Shun immoral images

One of the sad ironies of 21st century life is that as technology advances and is able to connect more people together, that same technology is being used by "conspiring men" to exploit and debase the human condition.

Satellites and the Internet can connect people across the world, from those living in the busiest urban setting to those found in the most remote locations on earth. What we choose to download from those digital pathways, however, is up to us. Not too many years ago, pornography was confined mainly to a few magazines and a few films with very limited audiences. City officials would confine such "adult" entertainment to a single area of town. It was heavily patrolled by police to keep the unsuspecting out and arrest the violators who tried to peddle their wares outside those boundaries.

Today, with the click of a computer mouse, or the ease of direct dialing, information is readily at hand. Unfortunately, so are the smut peddlers and pornographers. Even the most adroit computer users can find themselves unintentionally connected to a "porn site" through no fault of their own.

In his address to the youth of the Church last November, President Gordon B. Hinckley said, "We live in a world that is filled with filth and sleaze, a world that reeks of evil. It is all around us. It is on the television screen. It is at the movies. It is in the popular literature. It is on the Internet. You can't afford to watch it, my dear friends. You cannot afford to let that filthy poison touch you. Stay away from it. Avoid it. . . . Don't waste your time in destructive entertainment . . . . I plead with you my friends, to stay away from such. It will not help you. It can only injure you."

In a conversation with some friends a man, now nearing retirement age, remarked: "I remember my first brush with hard-core porn. I was about 10 years old at the time. My father, a police officer, had left some magazines he had seized in a raid on the seat of his patrol car. I still remember to this day (nearly six decades later) the images from those magazines."

The apostle Paul wrote: "For they that are after the flesh do mind the things of the flesh; but they that are after the Spirit the things of the Spirit. For to be carnally minded is death; but to be spiritually minded is life and peace." (Romans 8:5-6.)

If an image, viewed at an early age, remains with us years — even decades later — what does that say about our ability to block it out of our lives?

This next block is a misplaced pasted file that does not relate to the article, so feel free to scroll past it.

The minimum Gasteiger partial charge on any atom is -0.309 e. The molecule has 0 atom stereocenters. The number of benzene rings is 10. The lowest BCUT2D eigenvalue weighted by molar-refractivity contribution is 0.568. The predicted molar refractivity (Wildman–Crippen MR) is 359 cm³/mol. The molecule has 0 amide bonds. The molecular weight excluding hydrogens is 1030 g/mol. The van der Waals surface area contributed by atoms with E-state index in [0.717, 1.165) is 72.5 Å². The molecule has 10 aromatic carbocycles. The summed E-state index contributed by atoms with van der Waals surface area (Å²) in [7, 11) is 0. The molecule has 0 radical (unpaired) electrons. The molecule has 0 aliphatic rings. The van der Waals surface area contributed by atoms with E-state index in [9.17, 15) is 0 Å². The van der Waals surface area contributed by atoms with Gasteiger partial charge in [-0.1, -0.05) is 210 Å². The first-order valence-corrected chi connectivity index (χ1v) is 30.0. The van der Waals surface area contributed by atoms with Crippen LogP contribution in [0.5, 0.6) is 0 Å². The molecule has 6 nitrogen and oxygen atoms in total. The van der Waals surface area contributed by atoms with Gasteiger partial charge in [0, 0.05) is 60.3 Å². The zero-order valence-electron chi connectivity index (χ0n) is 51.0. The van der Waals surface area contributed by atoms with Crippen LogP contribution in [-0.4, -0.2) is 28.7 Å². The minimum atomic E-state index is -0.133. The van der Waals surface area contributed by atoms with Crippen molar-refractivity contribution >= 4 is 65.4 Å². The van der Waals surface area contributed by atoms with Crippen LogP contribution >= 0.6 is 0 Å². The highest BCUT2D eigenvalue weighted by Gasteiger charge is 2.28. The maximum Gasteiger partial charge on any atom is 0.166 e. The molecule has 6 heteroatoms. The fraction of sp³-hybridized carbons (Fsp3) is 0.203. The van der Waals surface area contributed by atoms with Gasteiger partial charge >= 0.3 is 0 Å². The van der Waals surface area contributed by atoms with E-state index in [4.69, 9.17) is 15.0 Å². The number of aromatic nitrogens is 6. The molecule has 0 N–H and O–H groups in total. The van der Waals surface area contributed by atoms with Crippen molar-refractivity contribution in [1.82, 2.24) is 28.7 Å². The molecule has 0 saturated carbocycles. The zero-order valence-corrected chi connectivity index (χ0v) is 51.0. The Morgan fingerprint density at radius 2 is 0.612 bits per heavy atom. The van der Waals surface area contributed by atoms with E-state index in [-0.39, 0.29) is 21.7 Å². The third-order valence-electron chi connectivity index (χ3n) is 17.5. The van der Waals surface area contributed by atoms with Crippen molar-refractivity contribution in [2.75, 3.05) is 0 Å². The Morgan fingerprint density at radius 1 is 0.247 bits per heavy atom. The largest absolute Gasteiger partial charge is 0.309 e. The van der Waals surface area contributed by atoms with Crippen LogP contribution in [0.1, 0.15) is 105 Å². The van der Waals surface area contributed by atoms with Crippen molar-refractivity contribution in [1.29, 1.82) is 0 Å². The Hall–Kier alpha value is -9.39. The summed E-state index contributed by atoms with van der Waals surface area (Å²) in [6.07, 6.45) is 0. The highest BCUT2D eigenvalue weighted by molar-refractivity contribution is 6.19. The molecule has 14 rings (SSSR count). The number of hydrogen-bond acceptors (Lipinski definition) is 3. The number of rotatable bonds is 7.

President Hinckley reminded his young listeners, "Pornography has become a $10 billion industry in the United States, where a few men grow rich at the expense of thousands upon thousands who are their victims. Stay away from it. It is exciting, but it will destroy you. It will warp your senses. It will build within you an appetite that you will do anything to appease."

More than a century ago, President Joseph F. Smith warned Church members: "No man is safe unless he is master of himself; and there is no tyrant more merciless or more to be dreaded than an uncontrollable appetite or passion. We will find that if we give way to the groveling appetites of the flesh and follow them up, that the end will be invariably bitter, injurious and sorrowful, both to the individual and society." (Teachings of the Presidents of the Church: Joseph F. Smith, p. 372.)

He continued, "Many are lovers of pleasure and lust more than lovers of God. They delight in the lusts of the flesh, the gratification of their appetites, having virulent desire, living in corruption, debauchery, revelry and all manner of wickedness. Many people do not know how to be happy, not knowing how to use the blessing that God has given unto them." (Ibid, p. 373.)

President Hinckley reminded the youth, "Now if there be any who have stepped over the line, who may already have transgressed, is there any hope for you? Of course there is. Where there is true repentance, there will be forgiveness."

Our leaders have warned us of the dangers and pointed us in the right direction. It is our responsibility now to obey their words and keep ourselves unspotted from the world.

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